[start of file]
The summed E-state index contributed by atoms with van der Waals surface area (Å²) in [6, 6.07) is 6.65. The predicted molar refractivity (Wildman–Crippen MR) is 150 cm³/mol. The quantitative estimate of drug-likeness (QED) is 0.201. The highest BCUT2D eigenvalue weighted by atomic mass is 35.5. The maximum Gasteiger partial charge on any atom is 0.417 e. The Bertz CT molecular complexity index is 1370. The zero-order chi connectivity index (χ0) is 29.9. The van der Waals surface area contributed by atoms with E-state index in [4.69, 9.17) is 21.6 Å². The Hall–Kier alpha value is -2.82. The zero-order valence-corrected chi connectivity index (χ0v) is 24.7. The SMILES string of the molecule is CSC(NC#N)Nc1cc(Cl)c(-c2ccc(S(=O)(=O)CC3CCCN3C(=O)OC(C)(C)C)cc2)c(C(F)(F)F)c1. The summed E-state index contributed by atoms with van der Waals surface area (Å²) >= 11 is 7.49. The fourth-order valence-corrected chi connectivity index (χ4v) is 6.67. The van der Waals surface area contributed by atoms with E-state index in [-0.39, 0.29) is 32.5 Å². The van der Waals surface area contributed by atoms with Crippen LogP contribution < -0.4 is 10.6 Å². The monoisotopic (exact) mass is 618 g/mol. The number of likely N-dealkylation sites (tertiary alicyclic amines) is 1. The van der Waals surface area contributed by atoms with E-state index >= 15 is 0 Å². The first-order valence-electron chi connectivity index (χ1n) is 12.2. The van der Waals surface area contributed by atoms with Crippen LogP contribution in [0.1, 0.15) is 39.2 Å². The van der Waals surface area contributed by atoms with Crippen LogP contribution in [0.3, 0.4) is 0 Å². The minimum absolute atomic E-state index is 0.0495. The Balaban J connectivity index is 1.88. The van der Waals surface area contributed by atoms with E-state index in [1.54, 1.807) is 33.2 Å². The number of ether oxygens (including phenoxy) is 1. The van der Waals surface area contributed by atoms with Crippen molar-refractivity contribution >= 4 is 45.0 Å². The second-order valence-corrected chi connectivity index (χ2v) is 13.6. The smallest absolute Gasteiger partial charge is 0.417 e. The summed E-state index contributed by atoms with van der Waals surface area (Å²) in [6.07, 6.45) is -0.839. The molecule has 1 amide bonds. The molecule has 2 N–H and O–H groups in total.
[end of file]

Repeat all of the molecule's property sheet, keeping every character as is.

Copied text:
The summed E-state index contributed by atoms with van der Waals surface area (Å²) in [6, 6.07) is 6.65. The predicted molar refractivity (Wildman–Crippen MR) is 150 cm³/mol. The quantitative estimate of drug-likeness (QED) is 0.201. The highest BCUT2D eigenvalue weighted by atomic mass is 35.5. The maximum Gasteiger partial charge on any atom is 0.417 e. The Bertz CT molecular complexity index is 1370. The zero-order chi connectivity index (χ0) is 29.9. The van der Waals surface area contributed by atoms with E-state index in [4.69, 9.17) is 21.6 Å². The Hall–Kier alpha value is -2.82. The zero-order valence-corrected chi connectivity index (χ0v) is 24.7. The SMILES string of the molecule is CSC(NC#N)Nc1cc(Cl)c(-c2ccc(S(=O)(=O)CC3CCCN3C(=O)OC(C)(C)C)cc2)c(C(F)(F)F)c1. The summed E-state index contributed by atoms with van der Waals surface area (Å²) >= 11 is 7.49. The fourth-order valence-corrected chi connectivity index (χ4v) is 6.67. The van der Waals surface area contributed by atoms with E-state index in [-0.39, 0.29) is 32.5 Å². The van der Waals surface area contributed by atoms with Crippen LogP contribution < -0.4 is 10.6 Å². The monoisotopic (exact) mass is 618 g/mol. The number of likely N-dealkylation sites (tertiary alicyclic amines) is 1. The van der Waals surface area contributed by atoms with E-state index >= 15 is 0 Å². The first-order valence-electron chi connectivity index (χ1n) is 12.2. The van der Waals surface area contributed by atoms with Crippen LogP contribution in [0.1, 0.15) is 39.2 Å². The van der Waals surface area contributed by atoms with Crippen LogP contribution in [0.3, 0.4) is 0 Å². The minimum absolute atomic E-state index is 0.0495. The Balaban J connectivity index is 1.88. The van der Waals surface area contributed by atoms with E-state index in [1.54, 1.807) is 33.2 Å². The number of ether oxygens (including phenoxy) is 1. The van der Waals surface area contributed by atoms with Crippen molar-refractivity contribution >= 4 is 45.0 Å². The second-order valence-corrected chi connectivity index (χ2v) is 13.6. The smallest absolute Gasteiger partial charge is 0.417 e. The summed E-state index contributed by atoms with van der Waals surface area (Å²) in [6.07, 6.45) is -0.839. The molecule has 1 amide bonds. The molecule has 2 N–H and O–H groups in total.